Greatest Google Alternate options in 2023
We live in a time where you can find almost anything you need by searching the internet. Trouble is, you can also find a fair amount of NSFW stuff that’s especially unsuitable for kids. You can turn on Google’s SafeSearch filters, but you must do so on any device children may be using. A simpler option can be kid-friendly Google alternatives, like this round-up of the best search engines for kids.
Note: Even with safer search engines for kids, it’s still important to teach students about digital citizenship. Kids need to know how to safely navigate online no matter where they land. Check out what is digital citizenship? (Plus, Ideas for Teaching It) to get started.
This is one of our favorite safer search engines for kids. Not only does Kiddle limit its results to kid-friendly sites, but it also displays them in an order and style that’s easy for kids to understand. The first results are always from websites written specifically for children, followed by websites that are not only intended for children but are written in simple language that they can understand. The rest of the results are filtered using Google’s Safe Search with the strictest settings. Plus, oversized thumbnails and large, clear text make it easy for kids to navigate, all without ads.
This kid-safe search engine uses Google’s “strict” filtering technology every time, on every device. KidzSearch works with Safe Search Kids to ensure the most up-to-date content is always available, without the risk of inappropriate results. Their advanced keyword filtering system monitors alternative and modified spellings, including those that replace letters with numbers. Use it on the web or install the free apps on any device (note that ads will appear in the results).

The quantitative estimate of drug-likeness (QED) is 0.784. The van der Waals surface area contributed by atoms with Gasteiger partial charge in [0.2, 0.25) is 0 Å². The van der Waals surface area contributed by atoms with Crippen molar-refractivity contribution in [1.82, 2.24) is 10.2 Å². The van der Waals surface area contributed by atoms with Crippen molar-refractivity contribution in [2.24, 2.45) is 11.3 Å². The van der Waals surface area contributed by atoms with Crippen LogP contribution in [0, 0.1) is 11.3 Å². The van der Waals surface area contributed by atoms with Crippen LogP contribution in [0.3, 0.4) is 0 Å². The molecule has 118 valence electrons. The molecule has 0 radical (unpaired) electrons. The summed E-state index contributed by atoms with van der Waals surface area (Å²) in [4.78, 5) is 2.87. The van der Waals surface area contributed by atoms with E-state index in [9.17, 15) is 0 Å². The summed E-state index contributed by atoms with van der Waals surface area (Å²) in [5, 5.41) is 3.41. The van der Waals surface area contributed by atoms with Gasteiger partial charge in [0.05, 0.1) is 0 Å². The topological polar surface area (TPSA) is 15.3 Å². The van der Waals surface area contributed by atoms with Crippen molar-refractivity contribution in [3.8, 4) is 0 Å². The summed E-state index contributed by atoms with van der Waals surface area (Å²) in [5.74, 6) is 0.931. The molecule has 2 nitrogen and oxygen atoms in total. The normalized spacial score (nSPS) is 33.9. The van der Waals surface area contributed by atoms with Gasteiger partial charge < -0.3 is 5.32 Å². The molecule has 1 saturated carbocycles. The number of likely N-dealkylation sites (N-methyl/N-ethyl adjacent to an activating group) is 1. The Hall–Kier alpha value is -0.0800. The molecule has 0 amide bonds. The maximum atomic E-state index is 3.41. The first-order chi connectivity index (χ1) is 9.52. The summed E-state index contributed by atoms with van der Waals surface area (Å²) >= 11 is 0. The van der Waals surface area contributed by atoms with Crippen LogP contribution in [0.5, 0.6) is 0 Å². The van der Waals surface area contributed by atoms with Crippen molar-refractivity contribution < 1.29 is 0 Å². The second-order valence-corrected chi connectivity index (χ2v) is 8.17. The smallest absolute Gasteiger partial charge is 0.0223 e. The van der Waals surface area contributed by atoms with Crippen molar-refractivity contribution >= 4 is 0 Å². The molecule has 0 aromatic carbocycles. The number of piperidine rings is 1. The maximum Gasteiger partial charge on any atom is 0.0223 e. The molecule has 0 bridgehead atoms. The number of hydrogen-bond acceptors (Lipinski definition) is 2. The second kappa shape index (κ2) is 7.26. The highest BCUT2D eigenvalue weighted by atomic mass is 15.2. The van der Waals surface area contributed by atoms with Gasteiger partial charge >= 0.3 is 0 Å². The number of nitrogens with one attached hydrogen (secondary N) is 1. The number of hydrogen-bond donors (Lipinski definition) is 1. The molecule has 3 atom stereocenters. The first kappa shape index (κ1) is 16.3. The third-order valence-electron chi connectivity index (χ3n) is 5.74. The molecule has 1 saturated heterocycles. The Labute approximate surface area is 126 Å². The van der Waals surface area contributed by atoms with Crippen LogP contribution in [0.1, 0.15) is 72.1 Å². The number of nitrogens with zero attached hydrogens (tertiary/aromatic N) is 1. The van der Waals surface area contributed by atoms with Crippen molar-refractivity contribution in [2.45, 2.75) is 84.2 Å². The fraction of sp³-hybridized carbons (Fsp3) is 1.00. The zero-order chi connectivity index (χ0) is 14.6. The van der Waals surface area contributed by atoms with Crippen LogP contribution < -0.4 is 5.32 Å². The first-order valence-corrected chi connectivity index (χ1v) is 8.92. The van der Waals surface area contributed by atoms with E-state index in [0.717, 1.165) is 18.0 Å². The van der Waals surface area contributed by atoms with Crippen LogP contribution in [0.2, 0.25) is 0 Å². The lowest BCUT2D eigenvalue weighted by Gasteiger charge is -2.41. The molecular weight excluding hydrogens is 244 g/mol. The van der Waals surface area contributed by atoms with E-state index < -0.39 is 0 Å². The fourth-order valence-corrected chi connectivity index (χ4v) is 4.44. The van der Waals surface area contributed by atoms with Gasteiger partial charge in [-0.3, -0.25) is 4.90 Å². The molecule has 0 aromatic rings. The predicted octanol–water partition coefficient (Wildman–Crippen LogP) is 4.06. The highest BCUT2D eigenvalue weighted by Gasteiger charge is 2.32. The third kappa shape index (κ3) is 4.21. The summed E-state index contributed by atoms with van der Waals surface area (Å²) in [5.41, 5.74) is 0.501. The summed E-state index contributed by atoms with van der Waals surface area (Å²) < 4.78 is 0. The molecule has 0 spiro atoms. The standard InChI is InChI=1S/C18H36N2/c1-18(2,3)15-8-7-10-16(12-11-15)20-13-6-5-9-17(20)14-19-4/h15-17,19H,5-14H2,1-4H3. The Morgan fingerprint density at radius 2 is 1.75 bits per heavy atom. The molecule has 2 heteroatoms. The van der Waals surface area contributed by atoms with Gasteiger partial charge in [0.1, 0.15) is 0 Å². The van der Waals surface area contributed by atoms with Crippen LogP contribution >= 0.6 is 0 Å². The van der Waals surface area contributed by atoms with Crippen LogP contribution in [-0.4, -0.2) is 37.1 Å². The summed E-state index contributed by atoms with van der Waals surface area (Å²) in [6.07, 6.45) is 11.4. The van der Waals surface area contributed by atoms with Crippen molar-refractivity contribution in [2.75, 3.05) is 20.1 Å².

Using Google’s SafeSearch, KidRex highlights child-friendly sites in its results. It also has an additional database of inappropriate keywords and websites and blocks results from social media. Automatically generated Google ads are displayed at the top of the search results page. So teach your kids to scroll past these.
This limited search engine only returns results from sites recommended and vetted by teachers, librarians, and educational organizations. It is intended for the pre-K and elementary school kids. Our test searches returned reasonably good results, although ad results that may or may not be relevant appear at the top.
SweetSearch is another restricted search engine for kids that restricts its results to a carefully curated “whitelist” of sites vetted by librarians, educators, and researchers. To make the list, a site must be credible, trustworthy, and have academic merit and journalistic integrity. Google ads appear at the top of search results but are clearly labeled as ads.
Elementary school students will find Fact Monster useful when doing homework or research. Think of it like Wikipedia for kids as the articles are all created and curated using trusted resources. However, unlike Wikipedia, only the site’s editors, authors, and consultants can create or modify content. The site is ad-supported, although they aren’t too intrusive.
Are you looking for a safe, ad-free way to search for specific scientific articles? Google Scholar is a great solution. The results are limited to academic publications, so it is ideal for university research projects that require strong primary sources. However, younger users will likely find the results too advanced.
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